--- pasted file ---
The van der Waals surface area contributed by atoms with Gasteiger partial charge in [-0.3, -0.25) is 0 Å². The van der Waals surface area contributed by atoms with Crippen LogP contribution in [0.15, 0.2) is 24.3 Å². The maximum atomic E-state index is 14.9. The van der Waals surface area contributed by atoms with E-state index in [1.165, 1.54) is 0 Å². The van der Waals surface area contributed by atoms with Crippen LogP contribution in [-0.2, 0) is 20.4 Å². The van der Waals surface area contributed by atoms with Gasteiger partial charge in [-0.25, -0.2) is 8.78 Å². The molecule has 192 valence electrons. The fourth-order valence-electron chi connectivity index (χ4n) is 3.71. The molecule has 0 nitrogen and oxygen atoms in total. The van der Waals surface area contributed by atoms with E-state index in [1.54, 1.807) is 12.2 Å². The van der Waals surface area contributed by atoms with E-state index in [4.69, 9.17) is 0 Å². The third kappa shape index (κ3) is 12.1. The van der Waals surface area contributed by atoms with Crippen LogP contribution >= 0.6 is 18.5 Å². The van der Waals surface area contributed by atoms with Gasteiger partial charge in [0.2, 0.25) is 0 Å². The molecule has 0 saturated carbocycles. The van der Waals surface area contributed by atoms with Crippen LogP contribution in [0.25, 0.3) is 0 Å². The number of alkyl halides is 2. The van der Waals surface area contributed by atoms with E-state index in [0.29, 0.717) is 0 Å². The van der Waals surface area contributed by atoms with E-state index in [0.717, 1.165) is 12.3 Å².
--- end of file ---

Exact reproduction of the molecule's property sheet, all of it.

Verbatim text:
The van der Waals surface area contributed by atoms with Gasteiger partial charge in [-0.3, -0.25) is 0 Å². The van der Waals surface area contributed by atoms with Crippen LogP contribution in [0.15, 0.2) is 24.3 Å². The maximum atomic E-state index is 14.9. The van der Waals surface area contributed by atoms with E-state index in [1.165, 1.54) is 0 Å². The van der Waals surface area contributed by atoms with Crippen LogP contribution in [-0.2, 0) is 20.4 Å². The van der Waals surface area contributed by atoms with Gasteiger partial charge in [-0.25, -0.2) is 8.78 Å². The molecule has 192 valence electrons. The fourth-order valence-electron chi connectivity index (χ4n) is 3.71. The molecule has 0 nitrogen and oxygen atoms in total. The van der Waals surface area contributed by atoms with E-state index in [1.54, 1.807) is 12.2 Å². The van der Waals surface area contributed by atoms with E-state index in [4.69, 9.17) is 0 Å². The third kappa shape index (κ3) is 12.1. The van der Waals surface area contributed by atoms with Crippen LogP contribution >= 0.6 is 18.5 Å². The van der Waals surface area contributed by atoms with Gasteiger partial charge in [0.2, 0.25) is 0 Å². The molecule has 0 saturated carbocycles. The van der Waals surface area contributed by atoms with Crippen LogP contribution in [0.25, 0.3) is 0 Å². The number of alkyl halides is 2. The van der Waals surface area contributed by atoms with E-state index in [0.29, 0.717) is 0 Å². The van der Waals surface area contributed by atoms with E-state index in [0.717, 1.165) is 12.3 Å².